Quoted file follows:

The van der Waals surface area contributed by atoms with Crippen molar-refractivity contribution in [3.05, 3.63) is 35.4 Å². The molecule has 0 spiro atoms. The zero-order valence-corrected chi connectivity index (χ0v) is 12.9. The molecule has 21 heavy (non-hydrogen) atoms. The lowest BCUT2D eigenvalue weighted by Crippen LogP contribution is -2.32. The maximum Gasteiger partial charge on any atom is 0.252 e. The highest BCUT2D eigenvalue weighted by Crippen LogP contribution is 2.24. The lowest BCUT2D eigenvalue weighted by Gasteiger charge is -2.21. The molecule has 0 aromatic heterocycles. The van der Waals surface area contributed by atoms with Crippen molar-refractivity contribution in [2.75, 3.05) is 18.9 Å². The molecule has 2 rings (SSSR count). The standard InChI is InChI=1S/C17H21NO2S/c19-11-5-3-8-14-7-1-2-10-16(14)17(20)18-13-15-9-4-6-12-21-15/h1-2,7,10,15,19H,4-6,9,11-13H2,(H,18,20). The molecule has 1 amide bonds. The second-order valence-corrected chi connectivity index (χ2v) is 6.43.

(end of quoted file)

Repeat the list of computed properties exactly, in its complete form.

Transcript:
The van der Waals surface area contributed by atoms with Crippen molar-refractivity contribution in [3.05, 3.63) is 35.4 Å². The molecule has 0 spiro atoms. The zero-order valence-corrected chi connectivity index (χ0v) is 12.9. The molecule has 21 heavy (non-hydrogen) atoms. The lowest BCUT2D eigenvalue weighted by Crippen LogP contribution is -2.32. The maximum Gasteiger partial charge on any atom is 0.252 e. The highest BCUT2D eigenvalue weighted by Crippen LogP contribution is 2.24. The lowest BCUT2D eigenvalue weighted by Gasteiger charge is -2.21. The molecule has 0 aromatic heterocycles. The van der Waals surface area contributed by atoms with Crippen molar-refractivity contribution in [2.75, 3.05) is 18.9 Å². The molecule has 2 rings (SSSR count). The standard InChI is InChI=1S/C17H21NO2S/c19-11-5-3-8-14-7-1-2-10-16(14)17(20)18-13-15-9-4-6-12-21-15/h1-2,7,10,15,19H,4-6,9,11-13H2,(H,18,20). The molecule has 1 amide bonds. The second-order valence-corrected chi connectivity index (χ2v) is 6.43.